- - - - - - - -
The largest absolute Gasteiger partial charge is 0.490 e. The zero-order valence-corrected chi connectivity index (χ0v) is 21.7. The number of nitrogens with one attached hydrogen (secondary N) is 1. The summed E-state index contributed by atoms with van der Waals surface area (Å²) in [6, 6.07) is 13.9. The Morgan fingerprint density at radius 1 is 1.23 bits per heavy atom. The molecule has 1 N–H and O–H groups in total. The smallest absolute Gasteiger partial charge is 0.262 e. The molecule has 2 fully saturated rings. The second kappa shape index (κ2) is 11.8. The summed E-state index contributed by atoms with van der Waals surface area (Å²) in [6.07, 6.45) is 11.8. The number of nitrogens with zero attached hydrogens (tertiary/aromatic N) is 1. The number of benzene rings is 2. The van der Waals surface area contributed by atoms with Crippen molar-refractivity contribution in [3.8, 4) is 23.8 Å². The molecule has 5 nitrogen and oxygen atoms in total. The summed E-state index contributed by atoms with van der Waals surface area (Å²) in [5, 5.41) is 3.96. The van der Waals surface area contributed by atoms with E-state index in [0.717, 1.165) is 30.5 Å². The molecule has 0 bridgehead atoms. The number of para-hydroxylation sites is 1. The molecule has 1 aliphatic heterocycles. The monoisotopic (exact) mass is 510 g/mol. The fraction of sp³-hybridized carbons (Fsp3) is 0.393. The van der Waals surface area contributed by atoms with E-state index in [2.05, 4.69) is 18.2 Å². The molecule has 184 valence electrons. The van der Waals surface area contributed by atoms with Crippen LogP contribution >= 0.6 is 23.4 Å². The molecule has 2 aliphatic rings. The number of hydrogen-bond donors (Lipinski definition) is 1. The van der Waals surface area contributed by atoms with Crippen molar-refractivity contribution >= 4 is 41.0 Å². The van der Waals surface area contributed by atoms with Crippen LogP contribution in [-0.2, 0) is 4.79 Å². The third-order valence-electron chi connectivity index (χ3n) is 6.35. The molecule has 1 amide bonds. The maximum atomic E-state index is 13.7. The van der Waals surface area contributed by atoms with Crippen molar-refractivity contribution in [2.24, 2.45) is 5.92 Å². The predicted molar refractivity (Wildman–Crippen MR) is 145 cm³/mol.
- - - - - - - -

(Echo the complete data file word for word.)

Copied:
The largest absolute Gasteiger partial charge is 0.490 e. The zero-order valence-corrected chi connectivity index (χ0v) is 21.7. The number of nitrogens with one attached hydrogen (secondary N) is 1. The summed E-state index contributed by atoms with van der Waals surface area (Å²) in [6, 6.07) is 13.9. The Morgan fingerprint density at radius 1 is 1.23 bits per heavy atom. The molecule has 1 N–H and O–H groups in total. The smallest absolute Gasteiger partial charge is 0.262 e. The molecule has 2 fully saturated rings. The second kappa shape index (κ2) is 11.8. The summed E-state index contributed by atoms with van der Waals surface area (Å²) in [6.07, 6.45) is 11.8. The number of nitrogens with zero attached hydrogens (tertiary/aromatic N) is 1. The number of benzene rings is 2. The van der Waals surface area contributed by atoms with Crippen molar-refractivity contribution in [3.8, 4) is 23.8 Å². The molecule has 5 nitrogen and oxygen atoms in total. The summed E-state index contributed by atoms with van der Waals surface area (Å²) in [5, 5.41) is 3.96. The van der Waals surface area contributed by atoms with E-state index in [0.717, 1.165) is 30.5 Å². The molecule has 0 bridgehead atoms. The number of para-hydroxylation sites is 1. The molecule has 1 aliphatic heterocycles. The monoisotopic (exact) mass is 510 g/mol. The fraction of sp³-hybridized carbons (Fsp3) is 0.393. The van der Waals surface area contributed by atoms with E-state index in [2.05, 4.69) is 18.2 Å². The molecule has 184 valence electrons. The van der Waals surface area contributed by atoms with Crippen LogP contribution >= 0.6 is 23.4 Å². The molecule has 2 aliphatic rings. The number of hydrogen-bond donors (Lipinski definition) is 1. The van der Waals surface area contributed by atoms with Crippen molar-refractivity contribution >= 4 is 41.0 Å². The van der Waals surface area contributed by atoms with Crippen LogP contribution in [-0.2, 0) is 4.79 Å². The third-order valence-electron chi connectivity index (χ3n) is 6.35. The molecule has 1 amide bonds. The maximum atomic E-state index is 13.7. The van der Waals surface area contributed by atoms with Crippen molar-refractivity contribution in [2.24, 2.45) is 5.92 Å². The predicted molar refractivity (Wildman–Crippen MR) is 145 cm³/mol.